You state: "...beginnings of facet joint hypertrophy due to a left paracentral disc herniation at L5-S1...". The facet joint hypertrophy is not due to the herniation. But it may be coming from the same process that caused the disc tear and resulting herniation. Hypertrophy about a joint is the body's way of stabilizing an unstable segment.
    Discuss your concerns with your surgeon and inquire about the options you mention in your post. Good luck.

  • Thorough H & P...difficult to do in a 3-5 minute exam.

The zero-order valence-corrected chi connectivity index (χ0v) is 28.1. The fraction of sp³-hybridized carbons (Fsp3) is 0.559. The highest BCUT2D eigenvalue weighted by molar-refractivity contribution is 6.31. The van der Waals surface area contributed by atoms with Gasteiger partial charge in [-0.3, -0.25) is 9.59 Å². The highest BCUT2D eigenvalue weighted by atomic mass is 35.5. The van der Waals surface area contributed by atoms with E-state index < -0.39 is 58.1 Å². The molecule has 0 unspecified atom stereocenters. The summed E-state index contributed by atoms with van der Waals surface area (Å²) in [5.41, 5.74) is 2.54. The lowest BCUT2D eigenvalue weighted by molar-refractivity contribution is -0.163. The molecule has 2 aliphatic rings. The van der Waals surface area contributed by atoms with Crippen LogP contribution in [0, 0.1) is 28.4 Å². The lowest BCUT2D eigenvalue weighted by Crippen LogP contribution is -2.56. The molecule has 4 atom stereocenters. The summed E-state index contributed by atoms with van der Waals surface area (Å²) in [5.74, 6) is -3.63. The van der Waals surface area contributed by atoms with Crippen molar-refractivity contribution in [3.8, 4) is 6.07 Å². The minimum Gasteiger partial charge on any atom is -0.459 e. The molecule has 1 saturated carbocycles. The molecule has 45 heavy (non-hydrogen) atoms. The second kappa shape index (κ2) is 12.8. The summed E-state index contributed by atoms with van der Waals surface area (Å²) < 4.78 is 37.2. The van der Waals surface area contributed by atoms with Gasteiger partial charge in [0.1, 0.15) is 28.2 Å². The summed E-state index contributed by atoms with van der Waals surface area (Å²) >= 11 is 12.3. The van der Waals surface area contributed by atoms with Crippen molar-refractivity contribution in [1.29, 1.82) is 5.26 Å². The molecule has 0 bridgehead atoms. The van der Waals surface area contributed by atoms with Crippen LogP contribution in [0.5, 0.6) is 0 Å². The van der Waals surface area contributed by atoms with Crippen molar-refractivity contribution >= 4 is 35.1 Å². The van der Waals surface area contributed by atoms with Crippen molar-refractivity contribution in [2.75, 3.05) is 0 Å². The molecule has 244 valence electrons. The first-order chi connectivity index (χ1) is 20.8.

• Unfortunately, it does sometimes fall upon the patient to be somewhat proactive in their healthcare. If you feel you need a new thorough exam, don't schedule a 3 to 5 minute follow-up appointment. Those are only for a quick assessment of stable patients that don't need anything more than maybe a medication refill. Make sure the person making the appointment knows that the appointment is not a follow-up, but is for a concern that will take more time. When you see the surgeon, quickly review things and how you're doing, but direct him/her to the new area of concern as soon as possible. If you don't speak up, most surgeons assume everything is status quo and on track. Good luck.